New rule bars magistrates from ordering police probe against ministers
The state government on Tuesday published an amendment to the Criminal Procedure Code, 1973, after it got an assent from the Presidentmumbai Updated: Sep 01, 2016 23:35 IST
Politicians from the lowest rung of administration, state ministers and government officials from talathis to IAS officers in Maharashtra will now be shielded from a direct police investigation ordered by magistrates based on complaints against them, unless their superiors give their approval for such a probe.
The state government on Tuesday published an amendment to the Criminal Procedure Code, 1973, after it got an assent from the President. Maharashtra is the first state to amend section 156 and section 190 of CrPc, which pertains to powers given to magistrates to order investigation.
In case of public servants, magistrates cannot initiate filing of a first information report (FIR) or take cognisance of any offence until a sanction for investigation is taken from his superiors. The sanctioning authority has been given 90 days to take a decision on such a proposal by the magistrate.
The amendment was cleared by the cabinet and the state legislature last year and has been critiqued for protecting public servants even in the light of ongoing scam and corruption allegations against so many of them.
The state government has defended the amendment as a bid to protect public servants, who are often subject to frivolous and mala fide complaints, while discharging his or her duty.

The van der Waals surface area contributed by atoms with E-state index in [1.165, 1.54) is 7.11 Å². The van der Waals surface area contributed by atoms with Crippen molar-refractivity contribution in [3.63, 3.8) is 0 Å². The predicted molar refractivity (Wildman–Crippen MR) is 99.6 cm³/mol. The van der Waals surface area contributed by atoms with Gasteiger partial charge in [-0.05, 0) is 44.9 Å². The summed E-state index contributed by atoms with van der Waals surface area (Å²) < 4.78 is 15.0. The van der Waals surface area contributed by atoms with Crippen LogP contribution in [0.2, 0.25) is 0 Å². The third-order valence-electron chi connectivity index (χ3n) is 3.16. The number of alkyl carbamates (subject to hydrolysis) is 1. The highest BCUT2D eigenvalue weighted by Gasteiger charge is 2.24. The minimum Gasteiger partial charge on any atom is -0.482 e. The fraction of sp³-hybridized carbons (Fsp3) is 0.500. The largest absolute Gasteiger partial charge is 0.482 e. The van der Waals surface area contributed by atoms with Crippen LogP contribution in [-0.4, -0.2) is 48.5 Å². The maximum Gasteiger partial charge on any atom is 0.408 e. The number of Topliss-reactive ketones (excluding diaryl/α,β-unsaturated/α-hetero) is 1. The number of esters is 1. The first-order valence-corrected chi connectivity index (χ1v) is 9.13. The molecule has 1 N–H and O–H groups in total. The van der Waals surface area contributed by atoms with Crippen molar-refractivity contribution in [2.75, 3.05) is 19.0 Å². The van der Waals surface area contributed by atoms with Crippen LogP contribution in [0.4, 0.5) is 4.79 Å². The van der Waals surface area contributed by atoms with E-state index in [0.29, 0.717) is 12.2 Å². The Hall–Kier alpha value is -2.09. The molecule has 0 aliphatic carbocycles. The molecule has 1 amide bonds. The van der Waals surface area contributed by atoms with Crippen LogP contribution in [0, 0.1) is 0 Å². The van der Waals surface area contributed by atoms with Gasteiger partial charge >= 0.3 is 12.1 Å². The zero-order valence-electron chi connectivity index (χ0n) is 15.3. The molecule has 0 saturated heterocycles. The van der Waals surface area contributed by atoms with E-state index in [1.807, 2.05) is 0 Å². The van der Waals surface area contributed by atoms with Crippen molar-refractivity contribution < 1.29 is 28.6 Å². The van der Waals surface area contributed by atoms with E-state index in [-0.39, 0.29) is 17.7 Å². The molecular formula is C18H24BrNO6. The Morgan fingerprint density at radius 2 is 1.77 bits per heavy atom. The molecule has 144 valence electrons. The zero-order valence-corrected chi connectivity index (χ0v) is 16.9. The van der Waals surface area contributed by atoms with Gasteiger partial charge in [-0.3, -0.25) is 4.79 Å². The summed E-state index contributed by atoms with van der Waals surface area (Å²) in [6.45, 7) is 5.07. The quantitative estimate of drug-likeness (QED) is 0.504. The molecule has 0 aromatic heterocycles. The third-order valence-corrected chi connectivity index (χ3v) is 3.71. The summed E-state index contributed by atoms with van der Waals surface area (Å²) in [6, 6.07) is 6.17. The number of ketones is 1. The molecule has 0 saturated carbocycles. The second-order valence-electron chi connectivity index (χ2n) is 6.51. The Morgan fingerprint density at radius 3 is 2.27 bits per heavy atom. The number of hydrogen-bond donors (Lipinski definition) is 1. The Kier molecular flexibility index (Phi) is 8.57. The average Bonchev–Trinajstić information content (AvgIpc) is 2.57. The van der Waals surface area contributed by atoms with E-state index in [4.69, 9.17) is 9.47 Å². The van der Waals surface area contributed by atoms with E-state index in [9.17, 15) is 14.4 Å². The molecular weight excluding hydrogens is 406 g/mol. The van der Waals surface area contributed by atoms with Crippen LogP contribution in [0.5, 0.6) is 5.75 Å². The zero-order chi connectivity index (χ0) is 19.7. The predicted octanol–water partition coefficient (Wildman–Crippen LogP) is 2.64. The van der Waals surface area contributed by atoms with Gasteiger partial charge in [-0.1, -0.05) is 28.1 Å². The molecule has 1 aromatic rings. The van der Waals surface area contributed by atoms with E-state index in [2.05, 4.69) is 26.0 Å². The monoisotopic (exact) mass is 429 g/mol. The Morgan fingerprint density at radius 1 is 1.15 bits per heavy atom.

“The context of this amendment dates back to 2011-12, when we came across several cases of bureaucrats being harassed by filing of police complaints against them in courts. Most of these were pertaining to cases handled by officials while hearing appeals, discharging their duties in official capacity. This amendment only seeks to protect public servant from harassment. The magistrate can go ahead with the investigations even if the officer’s superiors don’t give sanction to prosecute after 90 days, if he or she is convinced about the case,” said additional chief secretary KP Bakshi.
Legal experts had panned the amendment as being discriminatory on two levels. The first being it creates a special class of public servants against whom even an investigation cannot be initiated without a sanction. Secondly, it dilutes the powers of a magistrate to order an investigation or filing of an FIR but not against police officers, if a criminal complaint is filed at a police station.
“If challenged, the amendment will not stand legal scrutiny. There are safeguards before filing a charge sheet. This amendment has clearly been moved by bureaucrats, who are not well-versed with the law,’’ said YP Singh, lawyer.